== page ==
What Is the Kiddie Tax?

The "Kiddie Tax" (Tax on a Child's Investment and Other Unearned Income) is probably the most unfortunate name of a provision in the US tax code. It's designed to close a loophole that was pretty common pre-1986 of high-income earners shifting income onto their kids' tax bracket, realizing a reduction in tax.

It seems reasonable - a parent in a high tax bracket might say "hey, what if I give this to my kid, and he pays tax on it instead of me?" Since a child without any income won't generally pay any income tax, this seems like a great idea.

Of course there is a rule to prevent this: the dreaded KIDDIE TAX.

The rule kicks in for any dependent under the age of 19 (up to 24 if in college) who earns more than $2,100 in "unearned income" - generally interest, dividends, and capital gains.

Taxpayers who make roughly less than $10,150 of earned income typically don't have to file a federal tax return, but there is an exemption for unearned income. All taxpayers - regardless of age - must file a tax return if their unearned income exceeds $1,050 (if under 65). So if unearned income shows up on your kid's social security number on the IRS mainframe, you can't just ignore the income and not file.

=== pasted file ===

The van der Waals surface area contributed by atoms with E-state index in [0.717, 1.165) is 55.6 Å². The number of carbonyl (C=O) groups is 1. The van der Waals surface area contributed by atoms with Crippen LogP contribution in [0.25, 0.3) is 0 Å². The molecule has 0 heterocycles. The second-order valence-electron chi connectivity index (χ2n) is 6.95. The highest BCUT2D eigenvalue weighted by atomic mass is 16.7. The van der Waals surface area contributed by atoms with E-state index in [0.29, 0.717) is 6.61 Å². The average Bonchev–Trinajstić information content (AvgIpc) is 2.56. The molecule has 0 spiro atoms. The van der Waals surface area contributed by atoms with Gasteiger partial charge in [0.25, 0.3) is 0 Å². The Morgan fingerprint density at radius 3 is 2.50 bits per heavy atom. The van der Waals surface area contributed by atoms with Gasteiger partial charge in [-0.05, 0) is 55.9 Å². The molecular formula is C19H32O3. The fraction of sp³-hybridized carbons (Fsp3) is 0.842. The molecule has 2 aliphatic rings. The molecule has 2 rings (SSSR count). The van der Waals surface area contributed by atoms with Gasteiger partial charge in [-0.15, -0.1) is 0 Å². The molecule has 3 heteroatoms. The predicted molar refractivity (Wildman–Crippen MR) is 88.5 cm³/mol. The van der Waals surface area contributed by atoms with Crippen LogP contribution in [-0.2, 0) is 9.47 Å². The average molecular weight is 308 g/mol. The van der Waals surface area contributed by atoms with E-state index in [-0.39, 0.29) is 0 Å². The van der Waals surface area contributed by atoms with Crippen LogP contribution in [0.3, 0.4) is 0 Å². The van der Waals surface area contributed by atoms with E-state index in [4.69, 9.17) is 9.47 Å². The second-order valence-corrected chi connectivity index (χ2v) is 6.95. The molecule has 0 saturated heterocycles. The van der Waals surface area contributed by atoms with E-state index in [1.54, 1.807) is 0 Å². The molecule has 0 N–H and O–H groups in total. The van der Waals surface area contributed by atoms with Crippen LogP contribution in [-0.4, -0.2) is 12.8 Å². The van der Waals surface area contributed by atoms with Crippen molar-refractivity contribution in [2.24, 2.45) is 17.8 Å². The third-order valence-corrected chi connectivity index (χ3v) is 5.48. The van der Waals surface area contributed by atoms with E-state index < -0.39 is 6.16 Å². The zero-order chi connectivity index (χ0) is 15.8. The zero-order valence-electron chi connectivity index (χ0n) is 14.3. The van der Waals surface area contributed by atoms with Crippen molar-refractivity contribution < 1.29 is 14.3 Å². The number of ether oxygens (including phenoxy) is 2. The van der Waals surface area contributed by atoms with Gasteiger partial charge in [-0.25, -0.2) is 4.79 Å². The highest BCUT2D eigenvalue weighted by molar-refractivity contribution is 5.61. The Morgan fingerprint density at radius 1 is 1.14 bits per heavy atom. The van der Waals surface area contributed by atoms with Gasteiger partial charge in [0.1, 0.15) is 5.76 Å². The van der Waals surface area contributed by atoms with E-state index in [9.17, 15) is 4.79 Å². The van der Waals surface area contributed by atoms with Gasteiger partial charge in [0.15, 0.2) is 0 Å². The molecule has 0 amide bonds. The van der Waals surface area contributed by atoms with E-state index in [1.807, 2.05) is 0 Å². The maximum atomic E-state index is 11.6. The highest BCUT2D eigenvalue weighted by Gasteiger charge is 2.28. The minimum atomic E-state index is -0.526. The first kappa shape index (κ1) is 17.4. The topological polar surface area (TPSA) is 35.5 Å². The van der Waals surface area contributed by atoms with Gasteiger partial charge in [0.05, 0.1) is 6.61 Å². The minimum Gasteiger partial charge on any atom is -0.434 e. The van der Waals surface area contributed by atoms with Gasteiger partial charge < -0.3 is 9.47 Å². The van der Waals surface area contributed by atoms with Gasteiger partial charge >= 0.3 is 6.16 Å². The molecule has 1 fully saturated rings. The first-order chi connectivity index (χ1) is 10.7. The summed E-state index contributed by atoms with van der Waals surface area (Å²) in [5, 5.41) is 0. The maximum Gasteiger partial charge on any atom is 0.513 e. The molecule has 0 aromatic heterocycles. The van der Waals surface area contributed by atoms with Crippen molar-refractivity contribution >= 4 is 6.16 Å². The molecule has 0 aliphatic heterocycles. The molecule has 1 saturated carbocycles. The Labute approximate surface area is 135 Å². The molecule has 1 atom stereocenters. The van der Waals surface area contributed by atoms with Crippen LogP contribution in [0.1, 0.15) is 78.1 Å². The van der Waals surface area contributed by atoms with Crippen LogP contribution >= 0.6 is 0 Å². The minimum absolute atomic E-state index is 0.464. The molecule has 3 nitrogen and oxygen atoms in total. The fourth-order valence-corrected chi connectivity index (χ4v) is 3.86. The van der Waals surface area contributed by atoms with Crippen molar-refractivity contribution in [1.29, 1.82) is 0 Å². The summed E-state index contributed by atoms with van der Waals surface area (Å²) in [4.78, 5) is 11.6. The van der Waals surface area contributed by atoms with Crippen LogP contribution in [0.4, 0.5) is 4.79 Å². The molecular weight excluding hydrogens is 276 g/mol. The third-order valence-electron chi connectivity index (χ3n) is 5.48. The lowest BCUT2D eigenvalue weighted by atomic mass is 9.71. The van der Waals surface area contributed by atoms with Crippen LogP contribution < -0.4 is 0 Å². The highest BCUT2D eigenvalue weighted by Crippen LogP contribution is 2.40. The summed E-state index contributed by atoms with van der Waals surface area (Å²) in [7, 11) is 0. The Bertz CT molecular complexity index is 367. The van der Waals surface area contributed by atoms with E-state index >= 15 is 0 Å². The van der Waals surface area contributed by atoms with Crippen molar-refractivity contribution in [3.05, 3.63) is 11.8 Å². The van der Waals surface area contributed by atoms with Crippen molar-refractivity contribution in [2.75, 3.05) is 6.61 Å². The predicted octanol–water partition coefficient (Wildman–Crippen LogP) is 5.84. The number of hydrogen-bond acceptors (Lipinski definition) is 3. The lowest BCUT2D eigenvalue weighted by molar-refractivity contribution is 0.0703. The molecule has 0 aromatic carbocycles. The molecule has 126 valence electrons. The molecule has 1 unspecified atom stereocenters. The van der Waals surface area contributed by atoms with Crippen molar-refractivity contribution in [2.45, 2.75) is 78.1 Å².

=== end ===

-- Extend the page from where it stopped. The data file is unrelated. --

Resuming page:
The calculation of tax is a little goofy. There is a split - the first $1,050 of unearned income is offset by the standard deduction, therefore untaxed. The next $1,050 is subject to the child's tax rate (usually 10%). Any income higher than those amounts ($2,100 in total) are taxed at the parent's tax rate, which is usually higher.

Form 8615 needs to be filled out on the dependent's tax return to calculate the proper amount of income tax due.

A few examples follow. Let's use a married couple with $500,000 of gross income in 2015. They have two dependents. Total income tax on the income alone: $138,283 (27.6% effective,

If this hypothetical couple had an additional $10,000 of interest or dividend income of $10,000, they would pay an additional tax of $3,198 (28% + 3.9% investment income tax).

If they could shift the income to one of their dependents, in a world without the Kiddie Tax, the child would only pay income tax of $898 on the $10,000 of income (8.9%) for a tax "savings" of $2,300.

Of course we live in a world with a Kiddie Tax, so the actual tax calculated is $3,178 - nearly exactly the same as if the parent had claimed the income. But as long as the tax return was free, at least you saved twenty bucks.